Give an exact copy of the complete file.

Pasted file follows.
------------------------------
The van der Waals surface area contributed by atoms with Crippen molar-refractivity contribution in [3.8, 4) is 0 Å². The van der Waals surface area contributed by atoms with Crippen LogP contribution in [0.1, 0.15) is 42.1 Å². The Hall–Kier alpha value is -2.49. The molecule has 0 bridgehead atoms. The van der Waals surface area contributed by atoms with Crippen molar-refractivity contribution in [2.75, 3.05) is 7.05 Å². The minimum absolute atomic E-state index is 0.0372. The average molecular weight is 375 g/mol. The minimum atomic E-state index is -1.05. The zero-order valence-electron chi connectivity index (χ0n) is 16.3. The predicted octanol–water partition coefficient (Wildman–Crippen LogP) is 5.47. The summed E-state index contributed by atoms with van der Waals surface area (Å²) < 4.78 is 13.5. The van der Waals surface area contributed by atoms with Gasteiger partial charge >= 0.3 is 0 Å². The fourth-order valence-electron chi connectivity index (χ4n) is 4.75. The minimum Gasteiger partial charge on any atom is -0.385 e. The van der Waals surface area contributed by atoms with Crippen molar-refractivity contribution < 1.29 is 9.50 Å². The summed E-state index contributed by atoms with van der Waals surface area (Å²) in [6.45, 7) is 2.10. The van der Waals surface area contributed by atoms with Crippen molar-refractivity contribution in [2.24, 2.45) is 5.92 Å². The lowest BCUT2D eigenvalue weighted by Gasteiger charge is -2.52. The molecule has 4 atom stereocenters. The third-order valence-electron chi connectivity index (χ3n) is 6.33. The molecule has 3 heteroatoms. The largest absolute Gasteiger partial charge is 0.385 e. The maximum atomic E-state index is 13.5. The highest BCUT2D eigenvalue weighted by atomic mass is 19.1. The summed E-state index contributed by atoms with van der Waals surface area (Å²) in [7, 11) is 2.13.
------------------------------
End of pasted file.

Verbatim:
The van der Waals surface area contributed by atoms with Crippen molar-refractivity contribution in [3.8, 4) is 0 Å². The van der Waals surface area contributed by atoms with Crippen LogP contribution in [0.1, 0.15) is 42.1 Å². The Hall–Kier alpha value is -2.49. The molecule has 0 bridgehead atoms. The van der Waals surface area contributed by atoms with Crippen molar-refractivity contribution in [2.75, 3.05) is 7.05 Å². The minimum absolute atomic E-state index is 0.0372. The average molecular weight is 375 g/mol. The minimum atomic E-state index is -1.05. The zero-order valence-electron chi connectivity index (χ0n) is 16.3. The predicted octanol–water partition coefficient (Wildman–Crippen LogP) is 5.47. The summed E-state index contributed by atoms with van der Waals surface area (Å²) < 4.78 is 13.5. The van der Waals surface area contributed by atoms with Gasteiger partial charge >= 0.3 is 0 Å². The fourth-order valence-electron chi connectivity index (χ4n) is 4.75. The minimum Gasteiger partial charge on any atom is -0.385 e. The van der Waals surface area contributed by atoms with Crippen molar-refractivity contribution < 1.29 is 9.50 Å². The summed E-state index contributed by atoms with van der Waals surface area (Å²) in [6.45, 7) is 2.10. The van der Waals surface area contributed by atoms with Crippen molar-refractivity contribution in [2.24, 2.45) is 5.92 Å². The lowest BCUT2D eigenvalue weighted by Gasteiger charge is -2.52. The molecule has 4 atom stereocenters. The third-order valence-electron chi connectivity index (χ3n) is 6.33. The molecule has 3 heteroatoms. The largest absolute Gasteiger partial charge is 0.385 e. The maximum atomic E-state index is 13.5. The highest BCUT2D eigenvalue weighted by atomic mass is 19.1. The summed E-state index contributed by atoms with van der Waals surface area (Å²) in [7, 11) is 2.13.